Not to be outdone by his imaginary hero, though, Rice goes on to spew some more of the usual Creationist misrepresentation. The distinction between micro- and macroevolution is a canard, of course. The latter is simply the cumulative effect of the former over a very long period of time, and we don't see it in the conventional sense because of the timescale. It takes place over thousands or millions of years, so we can't kick back and watch it happening like we might watch a football game. We have to look backwards through time to see the long-term effects of evolutionary processes. Nor would we expect to see a unicellular organism turn into a fish or other such nonsense. Again, this is a strawman. If anything, evolutionary theory predicts that we shouldn't see such a disorganized progression of wholesale character changes. If we ever did see such a thing, and if we ever saw it happening in a length of time compatible with a single human lifetime or two, then all of evolutionary theory would be called into question. The fact that we don't see such things actually supports the theory. Rice, of course, doesn't know what the theory says, so he can just make stuff up, counter it, and pretend that he's offered the reader reason to not "believe" in what science predicts and then demonstrates to be factual.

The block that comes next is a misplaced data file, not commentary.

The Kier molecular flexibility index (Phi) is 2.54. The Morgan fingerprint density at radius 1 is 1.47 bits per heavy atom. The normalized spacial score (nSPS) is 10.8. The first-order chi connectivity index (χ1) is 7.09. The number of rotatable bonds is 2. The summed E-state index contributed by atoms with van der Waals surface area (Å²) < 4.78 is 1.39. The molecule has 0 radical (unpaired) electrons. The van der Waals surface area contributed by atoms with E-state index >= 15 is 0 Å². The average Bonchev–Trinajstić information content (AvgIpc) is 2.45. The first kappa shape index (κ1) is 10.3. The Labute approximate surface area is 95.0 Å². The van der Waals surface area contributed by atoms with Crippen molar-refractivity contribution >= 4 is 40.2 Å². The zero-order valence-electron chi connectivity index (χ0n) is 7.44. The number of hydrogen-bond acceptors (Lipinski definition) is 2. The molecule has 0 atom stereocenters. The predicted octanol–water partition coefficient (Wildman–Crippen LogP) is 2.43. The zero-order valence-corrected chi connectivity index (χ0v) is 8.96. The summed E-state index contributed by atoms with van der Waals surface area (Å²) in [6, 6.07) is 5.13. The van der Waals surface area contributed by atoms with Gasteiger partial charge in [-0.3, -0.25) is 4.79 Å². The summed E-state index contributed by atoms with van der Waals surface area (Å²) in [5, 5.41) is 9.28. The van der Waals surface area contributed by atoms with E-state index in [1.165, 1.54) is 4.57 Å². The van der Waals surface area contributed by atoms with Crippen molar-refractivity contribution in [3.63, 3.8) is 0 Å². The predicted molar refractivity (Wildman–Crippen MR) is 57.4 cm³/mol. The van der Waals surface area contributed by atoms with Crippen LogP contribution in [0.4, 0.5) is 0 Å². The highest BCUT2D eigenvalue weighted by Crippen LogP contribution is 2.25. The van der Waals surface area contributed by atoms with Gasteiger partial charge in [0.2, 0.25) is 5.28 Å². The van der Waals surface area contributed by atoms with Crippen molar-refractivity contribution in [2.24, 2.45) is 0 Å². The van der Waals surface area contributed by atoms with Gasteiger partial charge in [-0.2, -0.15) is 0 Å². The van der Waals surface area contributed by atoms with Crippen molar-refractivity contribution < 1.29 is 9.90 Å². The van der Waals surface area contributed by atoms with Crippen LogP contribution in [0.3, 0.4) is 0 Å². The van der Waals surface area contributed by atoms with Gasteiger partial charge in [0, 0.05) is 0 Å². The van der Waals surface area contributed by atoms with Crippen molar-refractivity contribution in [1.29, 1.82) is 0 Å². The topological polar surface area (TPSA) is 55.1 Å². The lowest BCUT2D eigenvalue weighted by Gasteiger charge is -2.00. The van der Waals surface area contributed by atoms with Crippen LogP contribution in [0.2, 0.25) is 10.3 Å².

None of this stops Rice and those like him from believing in someone who is purported to have risen from the dead, turned water into wine, split the Red Sea, or any number of other "miraculous" occurrences, even though nobody has ever seen any of that happen, either, even though none of those things have ever been independently confirmed.